Ahem. For all those sniping at Mario Van Peebles over ''NewJack City,'' a bit of history is relevant. For those busy ignoring, or worse, putting down Robert Townsend for ''sloppiness'' in assembling ''The Five Heartbeats,'' this is for you.
Oscar Michaux, whose career we celebrate in February, had to )) pay out of his pocket and personally distribute his now-admired features, driving across country when there were no interstate highways and no good motels for blacks. When he died, no one replaced him, and after desegregation of downtown movies, blacks deserted the venues which gave him room to grow.
Thus, when Mr. Van Peebles' father Melvin set out, he had to go PTC France for a start. ''Story of a Three-Day Pass'' is still a black-and-white classic, but he is best remembered for ''Watermelon Man'' and ''Sweet Sweetback's Badass Song,'' which ushered in a brief new era of black-oriented features. Detective-novel readers knew the expatriate Chester Himes' ''Coffin Ed and 'Digger'' stories were serving up big slices of black culture to European audiences, but most blacks here only caught on when ''Cotton Comes to Harlem'' was set to celluloid.
Criticism killed black films during the early 1970s, and most came not from whites, but blacks.
We even came up with a label, ''Black Exploitation,'' to seal the denouement. Never mind that, as critic Clayton Riley said then, such a label arrogantly indicted the audience, not the film, for being too dumb to know what to watch. Never mind that ''Black Exploitation's'' violence, lewdness and stylish fictionalization of bad guys was and still is exceeded by what you can see on television every day. Blacks jammed theaters to see violent white films, and still do, but the purists who wrecked black filmmakers' and actors' careers during the '70s offered little comment.
What we have here, as eloquently stated in ''Cool Hand Luke,'' is a failure to communicate. A new generation of black filmmakers is at hand, with a better handle on the craft and a better shot at reasonable budgets. Shouting down black attempts to make Hollywood films in the early '70s brought a drought that is only now ending. There must be room for the Spike Lees, Robert Townsends and Warrington Hudlins to develop, expanding their reach and strengthening their control of the multiple dynamics of moviemaking.
Let's return to Mr. Townsend. On ''The Five Heartbeats,'' movie critics zeroed in on three things:
* His ambitious attempt to weave many stories together, with no tight focus on any one.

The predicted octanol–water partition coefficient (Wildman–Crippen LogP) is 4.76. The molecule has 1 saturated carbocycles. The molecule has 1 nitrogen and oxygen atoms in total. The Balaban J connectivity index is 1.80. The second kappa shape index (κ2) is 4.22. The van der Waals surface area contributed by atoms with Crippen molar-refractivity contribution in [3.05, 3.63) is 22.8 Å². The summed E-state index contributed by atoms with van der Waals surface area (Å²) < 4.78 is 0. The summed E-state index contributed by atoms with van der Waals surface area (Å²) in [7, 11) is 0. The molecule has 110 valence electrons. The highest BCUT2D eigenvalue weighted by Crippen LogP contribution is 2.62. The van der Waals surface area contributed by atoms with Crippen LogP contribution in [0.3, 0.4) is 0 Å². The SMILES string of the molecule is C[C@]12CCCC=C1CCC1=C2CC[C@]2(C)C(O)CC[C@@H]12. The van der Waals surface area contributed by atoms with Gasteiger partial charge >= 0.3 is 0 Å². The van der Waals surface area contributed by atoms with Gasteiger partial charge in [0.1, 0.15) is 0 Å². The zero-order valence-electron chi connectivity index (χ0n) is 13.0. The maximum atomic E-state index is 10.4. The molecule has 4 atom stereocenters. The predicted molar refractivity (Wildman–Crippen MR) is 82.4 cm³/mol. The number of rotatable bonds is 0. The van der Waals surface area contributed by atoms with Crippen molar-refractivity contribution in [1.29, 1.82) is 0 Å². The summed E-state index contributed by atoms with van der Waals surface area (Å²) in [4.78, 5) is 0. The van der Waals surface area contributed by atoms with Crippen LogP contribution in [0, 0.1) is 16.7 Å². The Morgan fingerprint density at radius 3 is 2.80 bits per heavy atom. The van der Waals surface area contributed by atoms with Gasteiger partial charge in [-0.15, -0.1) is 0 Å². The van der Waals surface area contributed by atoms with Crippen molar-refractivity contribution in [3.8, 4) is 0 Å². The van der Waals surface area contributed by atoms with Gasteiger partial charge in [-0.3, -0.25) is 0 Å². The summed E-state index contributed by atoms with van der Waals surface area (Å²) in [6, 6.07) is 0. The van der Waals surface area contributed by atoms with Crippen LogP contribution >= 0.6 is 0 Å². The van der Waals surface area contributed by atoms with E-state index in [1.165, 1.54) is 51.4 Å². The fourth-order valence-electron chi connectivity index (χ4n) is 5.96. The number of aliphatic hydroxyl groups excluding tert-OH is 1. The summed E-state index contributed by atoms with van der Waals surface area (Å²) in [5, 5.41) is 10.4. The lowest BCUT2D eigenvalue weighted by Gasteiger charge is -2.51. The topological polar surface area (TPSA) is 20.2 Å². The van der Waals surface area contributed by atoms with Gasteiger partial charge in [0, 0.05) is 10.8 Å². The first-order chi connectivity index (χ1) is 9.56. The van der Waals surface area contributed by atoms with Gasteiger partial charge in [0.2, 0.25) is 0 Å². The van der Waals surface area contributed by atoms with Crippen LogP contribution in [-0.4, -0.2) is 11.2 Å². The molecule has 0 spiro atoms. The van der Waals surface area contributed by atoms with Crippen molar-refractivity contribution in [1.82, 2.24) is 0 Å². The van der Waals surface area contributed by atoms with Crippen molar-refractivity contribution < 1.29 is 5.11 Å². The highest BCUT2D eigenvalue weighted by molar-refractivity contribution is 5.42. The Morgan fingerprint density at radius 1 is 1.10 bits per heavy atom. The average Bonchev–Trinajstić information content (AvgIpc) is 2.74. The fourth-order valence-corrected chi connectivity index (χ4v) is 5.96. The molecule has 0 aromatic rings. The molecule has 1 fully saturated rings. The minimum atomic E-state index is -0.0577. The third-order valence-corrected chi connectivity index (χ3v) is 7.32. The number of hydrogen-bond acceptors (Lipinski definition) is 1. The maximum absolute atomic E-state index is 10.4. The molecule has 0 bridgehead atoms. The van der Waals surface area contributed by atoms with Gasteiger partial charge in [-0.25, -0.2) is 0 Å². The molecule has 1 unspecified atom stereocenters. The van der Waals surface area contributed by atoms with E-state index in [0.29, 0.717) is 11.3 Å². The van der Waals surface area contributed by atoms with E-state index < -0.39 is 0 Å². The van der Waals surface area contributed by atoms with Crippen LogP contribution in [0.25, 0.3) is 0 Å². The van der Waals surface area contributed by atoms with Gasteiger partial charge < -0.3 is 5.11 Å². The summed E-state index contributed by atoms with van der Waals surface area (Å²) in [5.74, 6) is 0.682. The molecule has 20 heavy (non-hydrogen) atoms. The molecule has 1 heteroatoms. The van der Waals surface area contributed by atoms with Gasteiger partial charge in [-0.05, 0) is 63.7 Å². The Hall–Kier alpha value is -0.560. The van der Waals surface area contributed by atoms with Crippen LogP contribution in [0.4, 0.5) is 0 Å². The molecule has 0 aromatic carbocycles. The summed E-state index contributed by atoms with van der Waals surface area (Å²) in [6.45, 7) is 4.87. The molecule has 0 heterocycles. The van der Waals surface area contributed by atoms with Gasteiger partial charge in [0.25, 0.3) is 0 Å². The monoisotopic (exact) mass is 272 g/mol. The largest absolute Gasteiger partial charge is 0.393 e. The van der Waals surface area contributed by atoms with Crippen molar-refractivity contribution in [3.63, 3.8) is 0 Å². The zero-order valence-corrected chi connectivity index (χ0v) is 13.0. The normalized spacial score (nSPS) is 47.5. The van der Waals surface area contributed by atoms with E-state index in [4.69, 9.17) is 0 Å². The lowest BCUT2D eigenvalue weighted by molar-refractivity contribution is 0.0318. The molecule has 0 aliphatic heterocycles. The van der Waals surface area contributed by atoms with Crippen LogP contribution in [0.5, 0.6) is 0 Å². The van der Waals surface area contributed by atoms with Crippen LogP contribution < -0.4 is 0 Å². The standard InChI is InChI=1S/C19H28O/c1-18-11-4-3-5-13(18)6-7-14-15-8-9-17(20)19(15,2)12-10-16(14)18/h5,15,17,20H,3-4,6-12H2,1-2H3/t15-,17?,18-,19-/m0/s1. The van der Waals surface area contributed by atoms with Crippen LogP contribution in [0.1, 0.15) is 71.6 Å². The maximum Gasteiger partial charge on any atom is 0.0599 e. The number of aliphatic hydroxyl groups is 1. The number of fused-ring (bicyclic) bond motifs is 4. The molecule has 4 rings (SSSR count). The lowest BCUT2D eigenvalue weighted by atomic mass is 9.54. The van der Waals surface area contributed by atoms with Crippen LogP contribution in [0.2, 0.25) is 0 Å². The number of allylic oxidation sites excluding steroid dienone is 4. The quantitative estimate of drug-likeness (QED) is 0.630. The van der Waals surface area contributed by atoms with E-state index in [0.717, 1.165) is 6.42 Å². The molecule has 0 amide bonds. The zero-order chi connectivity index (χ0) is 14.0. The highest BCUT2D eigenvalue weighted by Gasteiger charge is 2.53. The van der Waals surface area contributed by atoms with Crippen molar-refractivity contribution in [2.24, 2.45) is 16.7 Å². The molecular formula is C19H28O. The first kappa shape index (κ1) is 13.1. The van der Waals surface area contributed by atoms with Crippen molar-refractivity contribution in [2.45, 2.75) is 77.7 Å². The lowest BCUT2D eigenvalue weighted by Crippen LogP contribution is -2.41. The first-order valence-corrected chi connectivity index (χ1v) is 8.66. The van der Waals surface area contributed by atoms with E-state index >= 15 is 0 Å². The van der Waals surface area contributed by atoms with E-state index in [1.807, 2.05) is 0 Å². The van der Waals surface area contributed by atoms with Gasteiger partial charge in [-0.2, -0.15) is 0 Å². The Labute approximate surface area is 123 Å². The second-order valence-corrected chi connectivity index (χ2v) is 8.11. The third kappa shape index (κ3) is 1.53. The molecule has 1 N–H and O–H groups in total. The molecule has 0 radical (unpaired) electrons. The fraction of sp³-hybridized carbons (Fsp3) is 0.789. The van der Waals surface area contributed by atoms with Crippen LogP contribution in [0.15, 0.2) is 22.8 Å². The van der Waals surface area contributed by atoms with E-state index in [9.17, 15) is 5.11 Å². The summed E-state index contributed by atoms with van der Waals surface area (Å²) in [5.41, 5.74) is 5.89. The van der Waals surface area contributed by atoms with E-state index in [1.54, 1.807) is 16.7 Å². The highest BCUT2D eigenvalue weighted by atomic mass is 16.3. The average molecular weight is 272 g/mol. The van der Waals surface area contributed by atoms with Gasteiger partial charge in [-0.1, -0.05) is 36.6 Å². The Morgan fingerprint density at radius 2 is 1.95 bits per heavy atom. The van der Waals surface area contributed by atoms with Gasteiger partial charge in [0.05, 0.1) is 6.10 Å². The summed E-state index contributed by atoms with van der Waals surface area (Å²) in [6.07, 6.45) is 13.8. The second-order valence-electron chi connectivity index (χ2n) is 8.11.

* A less-strenuous brand of camera direction some reviewers thought unambitious.
* Disappointment over his refusal to continue the biting, satirical comedy of ''Hollywood Shuffle.''
But why should anyone be restricted to repeating old triumphs? ''The Five Heartbeats'' is a thoroughly enjoyable movie. Mr. Townsend reached for a broad canvas here, much of which is too often left out. And if some scenes are restatements of Hollywood's past successes, that is to be expected. First off, those Hollywood conventions have rarely been translated for black cultural perspectives. Besides, how in the world can Mr. Townsend be expected to survive while learning the form without trying things his predecessors have already found to be successful? And frankly, his use of backlighted, moody photography is brilliant.
I first watched this film about a fictitious Sixties soul group with Samuel, a singer now working as a single after starting out with a group. The story and styles are ancient history to him, but Samuel said it was directly relevant to the people he knew.
Still, Mr. Townsend was carefully generous when he poked into the seamy corners of the entertainment business.
People often forget these days, but even as Motown was zooming on the charts, the unspoken hard line held that black entertainers' pictures could not appear on album covers. Got any old Dionne Warwick records? Take a look at ''Anyone Who Had a Heart.'' How about old Miracles -- ''Mickey's Monkey'' comes to mind. Yet when ''The Five Heartbeats'' confronted this problem, it was almost a grace note.
Ditto on drugs, or on the racism of ''cover'' recordings. Blacks during the 1950s were bitter about Elvis Presley's re-recording, lick for lick, of ''Hound Dog'' and other blues hits, but Mr. Townsend's treatment of that unaddressed resentment was more tongue-in-cheek than angry.
Moving moments came in places that, oddly, the critics didn't see: Heartbeats Duck Matthews and Johnny King counseling a despondent Dresser, whose girl is pregnant. ''Didn't you say you loved her more than anything,'' King asks, handing over his newfound wealth so Dresser can do the right thing -- in the Sixties, get married. King's parents on Amateur Night, suffering the ups and downs of hope watching their son on stage. Even at the height of conflict, J.T., Duck's brother, demands that Duck be treated with respect.
Blacks have long enjoyed whites' a-star-is-born stories, but rarely see films about blacks and the cultural idioms that put music in their daily lives. Mr. Townsend has succeeded admirably in doing just that, in a way which makes it all comprehensible to whites as well. Too bad he's not getting the audience he deserves. He's one to watch.
Garland L. Thompson is an editorial writer for The Sun.